I first met Storm while on assignment in Kingston for Trace MagazineÃ¢â‚¬â„¢s Jamaica issue, by the pool of the Hilton Hotel. Surrounded by cool creative people, the summer of Ã¢â‚¬â„¢05 lent its own special magic to the scene. Jah Cure had the number one song in rotation on Hot 97, and Turbulence was storming up international charts with 77KlashÃ¢â‚¬â„¢s groundbreaking punk-infused production onÃ‚ Notorious.
Storm’s casual and humble demeanor belied his talent, but such is often the case with truly gifted people. He contributed a stellar photo of then Deputy Commissioner of Police, Mark Shields for the issue. Very memorable indeed, and in hindsight a precursor of greater things to come.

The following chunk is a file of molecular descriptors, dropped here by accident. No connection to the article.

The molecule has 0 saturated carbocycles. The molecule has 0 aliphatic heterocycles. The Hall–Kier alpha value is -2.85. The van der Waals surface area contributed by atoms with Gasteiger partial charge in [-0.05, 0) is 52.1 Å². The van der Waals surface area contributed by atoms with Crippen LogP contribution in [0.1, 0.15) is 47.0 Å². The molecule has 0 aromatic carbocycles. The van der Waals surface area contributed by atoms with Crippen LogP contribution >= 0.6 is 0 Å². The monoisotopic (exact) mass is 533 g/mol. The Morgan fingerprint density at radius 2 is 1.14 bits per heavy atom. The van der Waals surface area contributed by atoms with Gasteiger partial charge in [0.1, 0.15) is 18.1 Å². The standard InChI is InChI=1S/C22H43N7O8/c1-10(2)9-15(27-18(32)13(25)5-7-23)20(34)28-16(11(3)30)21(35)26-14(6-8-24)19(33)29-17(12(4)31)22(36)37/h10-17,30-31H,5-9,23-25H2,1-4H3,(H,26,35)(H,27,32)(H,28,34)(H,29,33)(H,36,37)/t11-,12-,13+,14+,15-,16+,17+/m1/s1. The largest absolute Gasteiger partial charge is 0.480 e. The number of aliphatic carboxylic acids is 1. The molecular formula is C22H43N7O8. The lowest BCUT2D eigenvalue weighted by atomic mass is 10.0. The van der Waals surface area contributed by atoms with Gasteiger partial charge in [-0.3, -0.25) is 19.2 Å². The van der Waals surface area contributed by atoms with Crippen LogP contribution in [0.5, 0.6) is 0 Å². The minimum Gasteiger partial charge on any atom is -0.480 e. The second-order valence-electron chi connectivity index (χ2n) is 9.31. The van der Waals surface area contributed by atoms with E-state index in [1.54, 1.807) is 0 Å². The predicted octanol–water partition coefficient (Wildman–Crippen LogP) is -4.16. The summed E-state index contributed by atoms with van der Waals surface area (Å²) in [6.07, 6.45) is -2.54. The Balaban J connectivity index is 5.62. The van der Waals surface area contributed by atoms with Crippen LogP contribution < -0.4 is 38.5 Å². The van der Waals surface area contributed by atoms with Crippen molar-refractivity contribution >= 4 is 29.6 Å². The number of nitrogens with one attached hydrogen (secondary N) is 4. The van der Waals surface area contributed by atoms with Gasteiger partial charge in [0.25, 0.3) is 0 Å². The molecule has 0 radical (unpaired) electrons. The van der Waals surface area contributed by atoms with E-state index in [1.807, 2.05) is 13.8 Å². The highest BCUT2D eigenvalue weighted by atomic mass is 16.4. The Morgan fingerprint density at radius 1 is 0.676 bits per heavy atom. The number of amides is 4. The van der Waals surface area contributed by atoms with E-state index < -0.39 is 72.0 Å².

Storm, who is from a well-known creative family, went to film school in NYC. However, he decided to relocate to Jamaica to hone his skills and that was a good thing. Jamaican cinema has been in need of a poignant point of view for years. Perry HenzelÃ¢â‚¬â„¢sÃ‚ The Harder They ComeÃ‚ came out almost 40 years ago and subsequent releases have often felt more like stage plays rather than cinema. When hanging out with friends in Negril in the summer of Ã¢â‚¬â„¢08, I had the privilege of watching the first rough-cut ofÃ‚ Better Mus ComeÃ‚ Ã¢â‚¬â€œ Storm SaulterÃ¢â‚¬â„¢s first feature.
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